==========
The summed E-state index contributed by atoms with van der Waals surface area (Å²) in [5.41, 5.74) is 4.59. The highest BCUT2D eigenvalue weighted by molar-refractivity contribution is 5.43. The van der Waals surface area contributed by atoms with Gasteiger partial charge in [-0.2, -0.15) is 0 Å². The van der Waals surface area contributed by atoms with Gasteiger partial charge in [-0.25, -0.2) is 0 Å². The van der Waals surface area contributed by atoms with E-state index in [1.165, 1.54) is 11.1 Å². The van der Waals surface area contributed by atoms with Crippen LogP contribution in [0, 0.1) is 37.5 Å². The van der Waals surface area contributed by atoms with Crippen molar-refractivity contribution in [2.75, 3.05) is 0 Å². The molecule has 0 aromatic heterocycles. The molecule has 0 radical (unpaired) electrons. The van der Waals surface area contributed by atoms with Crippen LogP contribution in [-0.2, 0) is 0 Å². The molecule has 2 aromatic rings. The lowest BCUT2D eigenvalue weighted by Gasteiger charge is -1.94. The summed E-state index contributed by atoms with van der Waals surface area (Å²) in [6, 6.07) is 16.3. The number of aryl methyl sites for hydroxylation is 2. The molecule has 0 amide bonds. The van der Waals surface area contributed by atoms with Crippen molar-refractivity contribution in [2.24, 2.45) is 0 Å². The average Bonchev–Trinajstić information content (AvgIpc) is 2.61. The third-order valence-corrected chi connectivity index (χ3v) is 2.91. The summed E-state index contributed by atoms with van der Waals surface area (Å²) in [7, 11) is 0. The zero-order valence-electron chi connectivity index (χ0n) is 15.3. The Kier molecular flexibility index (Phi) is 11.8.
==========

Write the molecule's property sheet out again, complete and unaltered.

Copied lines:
The summed E-state index contributed by atoms with van der Waals surface area (Å²) in [5.41, 5.74) is 4.59. The highest BCUT2D eigenvalue weighted by molar-refractivity contribution is 5.43. The van der Waals surface area contributed by atoms with Gasteiger partial charge in [-0.2, -0.15) is 0 Å². The van der Waals surface area contributed by atoms with Gasteiger partial charge in [-0.25, -0.2) is 0 Å². The van der Waals surface area contributed by atoms with E-state index in [1.165, 1.54) is 11.1 Å². The van der Waals surface area contributed by atoms with Crippen LogP contribution in [0, 0.1) is 37.5 Å². The van der Waals surface area contributed by atoms with Crippen molar-refractivity contribution in [2.75, 3.05) is 0 Å². The molecule has 0 aromatic heterocycles. The molecule has 0 radical (unpaired) electrons. The van der Waals surface area contributed by atoms with Crippen LogP contribution in [-0.2, 0) is 0 Å². The molecule has 2 aromatic rings. The lowest BCUT2D eigenvalue weighted by Gasteiger charge is -1.94. The summed E-state index contributed by atoms with van der Waals surface area (Å²) in [6, 6.07) is 16.3. The number of aryl methyl sites for hydroxylation is 2. The molecule has 0 amide bonds. The van der Waals surface area contributed by atoms with Crippen molar-refractivity contribution in [2.24, 2.45) is 0 Å². The average Bonchev–Trinajstić information content (AvgIpc) is 2.61. The third-order valence-corrected chi connectivity index (χ3v) is 2.91. The summed E-state index contributed by atoms with van der Waals surface area (Å²) in [7, 11) is 0. The zero-order valence-electron chi connectivity index (χ0n) is 15.3. The Kier molecular flexibility index (Phi) is 11.8.